Philip Whalen

'It felt like many lifetimes'

The last issue of Angel Hair

Angel Hair 6, cover art by George Schneeman

“Only three years had passed,” Lewish Warsh writes of publishing the journal Angel Hair, “but it felt like many lifetimes.” By 1969, when the last issue of Angel Hair appeared, Warsh and Waldman had begun publishing books--mainly because many of their poet friends needed publishers for their book-length collections, but also because The World, a new magazine published by the Poetry Project, was covering much of the same ground as Angel Hair. “I also felt,” Warsh says, “that we had made our point in trying to define a poetry community without coastal boundaries--a community based on a feeling of connectedness that transcended small aesthetic differences, all the usual traps that contribute to a blinkered pony vision of the world.” 

A note on the visual poetry of Whalen, Grenier, and Lazer

Left to right: image courtesy of Wesleyan University Press, from 'The Collected Poems of Philip Whalen,' edited by Michael Rothenberg, 2007; image courtesy of Bob Grenier; image courtesy of Hank Lazer.

From the beginning of my writing, I have been concerned with (floored by) the fact of a word, or a letter, as a thing, a physical, elemental, thing — and the act of contemplating such a thing. In the late ’60s, I noticed the poems of Aram Saroyan — one word, say, “crickets” — printed repeatedly in a single column, in Courier type, down the page. My first works were less poems or writing per se about something than memorials to the fact of words, that they appear and seem to signify.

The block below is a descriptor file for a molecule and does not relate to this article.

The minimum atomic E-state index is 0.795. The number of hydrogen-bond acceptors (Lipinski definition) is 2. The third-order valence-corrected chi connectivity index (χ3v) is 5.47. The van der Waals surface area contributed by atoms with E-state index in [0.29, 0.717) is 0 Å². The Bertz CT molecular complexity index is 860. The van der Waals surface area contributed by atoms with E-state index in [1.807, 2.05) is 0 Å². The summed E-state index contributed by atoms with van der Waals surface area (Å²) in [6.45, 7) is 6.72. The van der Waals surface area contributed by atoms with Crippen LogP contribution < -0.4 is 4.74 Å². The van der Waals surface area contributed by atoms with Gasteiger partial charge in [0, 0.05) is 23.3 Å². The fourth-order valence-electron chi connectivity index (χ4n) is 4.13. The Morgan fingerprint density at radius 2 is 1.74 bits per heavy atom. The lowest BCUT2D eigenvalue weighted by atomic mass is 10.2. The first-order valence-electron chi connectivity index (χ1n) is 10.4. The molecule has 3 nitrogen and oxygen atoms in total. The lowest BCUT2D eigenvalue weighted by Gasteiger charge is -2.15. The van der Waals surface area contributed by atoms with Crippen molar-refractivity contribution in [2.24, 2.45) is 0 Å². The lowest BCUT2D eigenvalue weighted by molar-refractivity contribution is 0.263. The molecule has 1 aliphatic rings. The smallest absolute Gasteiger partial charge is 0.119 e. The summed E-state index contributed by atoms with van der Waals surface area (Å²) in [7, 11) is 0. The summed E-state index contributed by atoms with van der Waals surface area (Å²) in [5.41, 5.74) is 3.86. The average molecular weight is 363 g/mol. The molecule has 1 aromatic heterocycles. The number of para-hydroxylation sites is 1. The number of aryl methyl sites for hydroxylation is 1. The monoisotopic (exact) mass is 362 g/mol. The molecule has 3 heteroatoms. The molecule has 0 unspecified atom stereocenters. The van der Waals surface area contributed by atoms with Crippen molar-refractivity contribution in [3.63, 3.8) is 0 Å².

Whalen on Stevens

A passage from 'Scenes of Life at the Capital'

In August 1971, Philip Whalen performed “Scenes of Life at the Capital,” a 45-minute reading recorded by Robert Creeley who’d brought his tape recorder to the event. In a passage of “Scenes” — it comes to around two minutes of the reading — Whalen responds to Wallace Stevens. Here is that 2-minute passage: MP3.

Gordon Ball: Unknown collaborators: Photos

From the world of Allen Ginsberg and his many friends among the Beats, from 1969 to Ginsberg’s death in 1997

Cadets read Howl, February 19, 1991, Virginia Military Institute, Lexington, Vir
Cadets read Howl, February 19, 1991, Virginia Military Institute, Lexington, Virginia. Photo Copyright © Gordon Ball, 2006.

From the mid-sixties on through, photographer Gordon Ball took thousands of photos of Allen Ginsberg and his many friends and colleagues: Robert Creeley, Lawrence Ferlinghetti, Gregory Corso, Peter Orlovsky, Herbert Huncke, Philip Whalen, William S. Burroughs, and many others.

“We often think of photography as an individualistic, solitary art — a single man or woman working the alchemy of a dark room, or one with a frequently small sometimes large mostly metal object that has a magical, transforming effect on others before that little ‘click’ is ever heard. We don’t usually speak of Annie Leibowitz and collaborators, of Alfred Eisenstadt and partners, of Robert Frank and co-workers in the writing of light. But much of whatever I may have managed to do in photography involves, in a variety of ways, a debt to others — and wouldn’t have been possible without them.”

More here in Jacket 33.

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